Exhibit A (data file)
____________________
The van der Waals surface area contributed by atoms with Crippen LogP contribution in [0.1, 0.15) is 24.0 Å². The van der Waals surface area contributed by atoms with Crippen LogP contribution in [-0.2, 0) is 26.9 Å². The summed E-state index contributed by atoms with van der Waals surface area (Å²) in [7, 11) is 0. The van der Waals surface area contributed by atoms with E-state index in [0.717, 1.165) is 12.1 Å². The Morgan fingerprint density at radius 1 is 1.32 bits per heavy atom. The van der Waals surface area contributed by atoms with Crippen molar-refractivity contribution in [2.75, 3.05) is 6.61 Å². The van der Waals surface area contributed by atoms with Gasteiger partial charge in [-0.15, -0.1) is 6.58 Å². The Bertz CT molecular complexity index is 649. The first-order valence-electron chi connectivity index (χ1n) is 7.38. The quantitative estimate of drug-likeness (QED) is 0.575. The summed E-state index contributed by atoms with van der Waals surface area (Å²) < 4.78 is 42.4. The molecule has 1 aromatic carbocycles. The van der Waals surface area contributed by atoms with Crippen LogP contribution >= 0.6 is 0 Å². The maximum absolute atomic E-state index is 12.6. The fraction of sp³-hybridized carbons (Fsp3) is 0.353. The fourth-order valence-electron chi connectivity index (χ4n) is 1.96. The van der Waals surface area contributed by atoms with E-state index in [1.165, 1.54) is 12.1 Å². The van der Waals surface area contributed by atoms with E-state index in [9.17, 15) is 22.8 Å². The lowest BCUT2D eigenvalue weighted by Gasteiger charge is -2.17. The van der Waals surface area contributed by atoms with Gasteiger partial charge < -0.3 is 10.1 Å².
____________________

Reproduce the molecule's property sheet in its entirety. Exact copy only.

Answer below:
The van der Waals surface area contributed by atoms with Crippen LogP contribution in [0.1, 0.15) is 24.0 Å². The van der Waals surface area contributed by atoms with Crippen LogP contribution in [-0.2, 0) is 26.9 Å². The summed E-state index contributed by atoms with van der Waals surface area (Å²) in [7, 11) is 0. The van der Waals surface area contributed by atoms with E-state index in [0.717, 1.165) is 12.1 Å². The Morgan fingerprint density at radius 1 is 1.32 bits per heavy atom. The van der Waals surface area contributed by atoms with Crippen molar-refractivity contribution in [2.75, 3.05) is 6.61 Å². The van der Waals surface area contributed by atoms with Gasteiger partial charge in [-0.15, -0.1) is 6.58 Å². The Bertz CT molecular complexity index is 649. The first-order valence-electron chi connectivity index (χ1n) is 7.38. The quantitative estimate of drug-likeness (QED) is 0.575. The summed E-state index contributed by atoms with van der Waals surface area (Å²) < 4.78 is 42.4. The molecule has 1 aromatic carbocycles. The van der Waals surface area contributed by atoms with Crippen LogP contribution >= 0.6 is 0 Å². The maximum absolute atomic E-state index is 12.6. The fraction of sp³-hybridized carbons (Fsp3) is 0.353. The fourth-order valence-electron chi connectivity index (χ4n) is 1.96. The van der Waals surface area contributed by atoms with E-state index in [1.165, 1.54) is 12.1 Å². The van der Waals surface area contributed by atoms with E-state index in [9.17, 15) is 22.8 Å². The lowest BCUT2D eigenvalue weighted by Gasteiger charge is -2.17. The van der Waals surface area contributed by atoms with Gasteiger partial charge < -0.3 is 10.1 Å².